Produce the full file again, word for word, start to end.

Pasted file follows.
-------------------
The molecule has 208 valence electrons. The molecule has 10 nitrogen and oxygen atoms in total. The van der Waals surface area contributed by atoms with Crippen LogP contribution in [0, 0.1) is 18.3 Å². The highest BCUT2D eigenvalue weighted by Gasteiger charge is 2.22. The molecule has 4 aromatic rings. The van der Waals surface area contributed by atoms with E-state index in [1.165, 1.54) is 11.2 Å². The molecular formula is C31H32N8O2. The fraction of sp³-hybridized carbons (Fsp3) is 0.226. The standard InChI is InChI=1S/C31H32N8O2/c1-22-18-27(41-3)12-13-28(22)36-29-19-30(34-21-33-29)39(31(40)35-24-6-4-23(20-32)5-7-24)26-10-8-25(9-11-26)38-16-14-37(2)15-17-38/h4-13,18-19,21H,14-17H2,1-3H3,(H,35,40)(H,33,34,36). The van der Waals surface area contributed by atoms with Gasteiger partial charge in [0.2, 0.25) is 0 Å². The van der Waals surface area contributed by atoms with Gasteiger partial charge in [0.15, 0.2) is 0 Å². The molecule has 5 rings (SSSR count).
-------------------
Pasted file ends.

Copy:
The molecule has 208 valence electrons. The molecule has 10 nitrogen and oxygen atoms in total. The van der Waals surface area contributed by atoms with Crippen LogP contribution in [0, 0.1) is 18.3 Å². The highest BCUT2D eigenvalue weighted by Gasteiger charge is 2.22. The molecule has 4 aromatic rings. The van der Waals surface area contributed by atoms with E-state index in [1.165, 1.54) is 11.2 Å². The molecular formula is C31H32N8O2. The fraction of sp³-hybridized carbons (Fsp3) is 0.226. The standard InChI is InChI=1S/C31H32N8O2/c1-22-18-27(41-3)12-13-28(22)36-29-19-30(34-21-33-29)39(31(40)35-24-6-4-23(20-32)5-7-24)26-10-8-25(9-11-26)38-16-14-37(2)15-17-38/h4-13,18-19,21H,14-17H2,1-3H3,(H,35,40)(H,33,34,36). The van der Waals surface area contributed by atoms with Gasteiger partial charge in [0.2, 0.25) is 0 Å². The van der Waals surface area contributed by atoms with Gasteiger partial charge in [0.15, 0.2) is 0 Å². The molecule has 5 rings (SSSR count).